Boston in Suffolk County, Massachusetts — The American Northeast (New England)
Look to the left for the double Worthylake gravestone, dating from 1718. Worthylake was the first keeper of the Boston Light. He and his wife and daughter drowned as they rowed to town from Noddle’s Island (now East Boston) on a November day.
Wander down the path toward Snowhill Street and turn in, behind the tree on the left, to find the Daniel Malcolm stone of 1769. This merchant of Fleet Street opposed the British Revenue Acts by smuggling 60 casks of wine into Boston from a ship. Legend says that British soldiers read his epitaph and then used the stone for target practice, leaving bullet marks on it.
Now look for the granite pillar, a memorial to Prince Hall, whose simple gravestone of 1807 is just behind. A black freeman, Hall was “the first Grand Master of the colored Grand Lodge of Masons” and one of many black persons said to be buried in this section of the graveyard. Before the Revolutionary War, the black community, known as New Guinea, was just below Charter Street.
Topics. This historical marker is listed in these topic lists: Cemeteries & Burial SitesColonial Era. A significant historical year for this entry is 1718.
Location. 42° 22.04′ N, 71° 3.351′ W. Marker is in Boston, Massachusetts, in Suffolk County. Marker can be reached from Hull Street, on the left when traveling east. Marker is located along the walking trail in Copp's Hill Burying Ground. Touch for map. Marker is in this post office area: Boston MA 02113, United States of America. Touch for directions.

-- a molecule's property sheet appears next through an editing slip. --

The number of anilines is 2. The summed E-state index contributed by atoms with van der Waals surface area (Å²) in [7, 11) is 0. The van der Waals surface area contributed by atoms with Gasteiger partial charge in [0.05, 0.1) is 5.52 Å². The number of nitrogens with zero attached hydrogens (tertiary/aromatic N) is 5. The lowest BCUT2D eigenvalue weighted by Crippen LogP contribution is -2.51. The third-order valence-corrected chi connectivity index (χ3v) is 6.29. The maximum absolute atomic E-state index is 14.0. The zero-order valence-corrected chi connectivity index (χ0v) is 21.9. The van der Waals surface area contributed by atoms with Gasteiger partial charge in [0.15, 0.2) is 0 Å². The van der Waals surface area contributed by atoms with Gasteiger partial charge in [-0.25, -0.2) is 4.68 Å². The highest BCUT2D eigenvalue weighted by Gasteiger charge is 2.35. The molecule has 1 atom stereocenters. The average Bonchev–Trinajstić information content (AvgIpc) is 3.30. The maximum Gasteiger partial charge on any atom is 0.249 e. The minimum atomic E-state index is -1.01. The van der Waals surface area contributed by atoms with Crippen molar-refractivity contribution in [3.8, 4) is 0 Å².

Other nearby markers. At least 8 other markers are within walking distance of this marker. From Colonial Burying Ground to Victorian Park (here, next to this marker); Seventeenth Century Copp’s Hill (within shouting distance of this marker); Copp’s Hill Burying Ground (within shouting distance of this marker); Gravestone Art: Skulls, Wings, and Other Symbols (within shouting distance of this marker); The Mathers (within shouting distance of this marker); a different marker also named Copp's Hill Burying Ground (within shouting distance of this marker); Welcome to Copp’s Hill Burying Ground (within shouting distance of this marker); African Americans at Copp’s Hill (within shouting distance of this marker). Touch for a list and map of all markers in Boston.
Related markers. Click here for a list of markers that are related to this marker. Take a tour of the markers found in Copp’s Hill Burying Ground.
Credits. This page was last revised on June 16, 2016. It was originally submitted on May 14, 2009, by Bill Coughlin of Woodland Park, New Jersey. This page has been viewed 2,541 times since then and 35 times this year. Photos: 1, 2, 3. submitted on May 14, 2009, by Bill Coughlin of Woodland Park, New Jersey.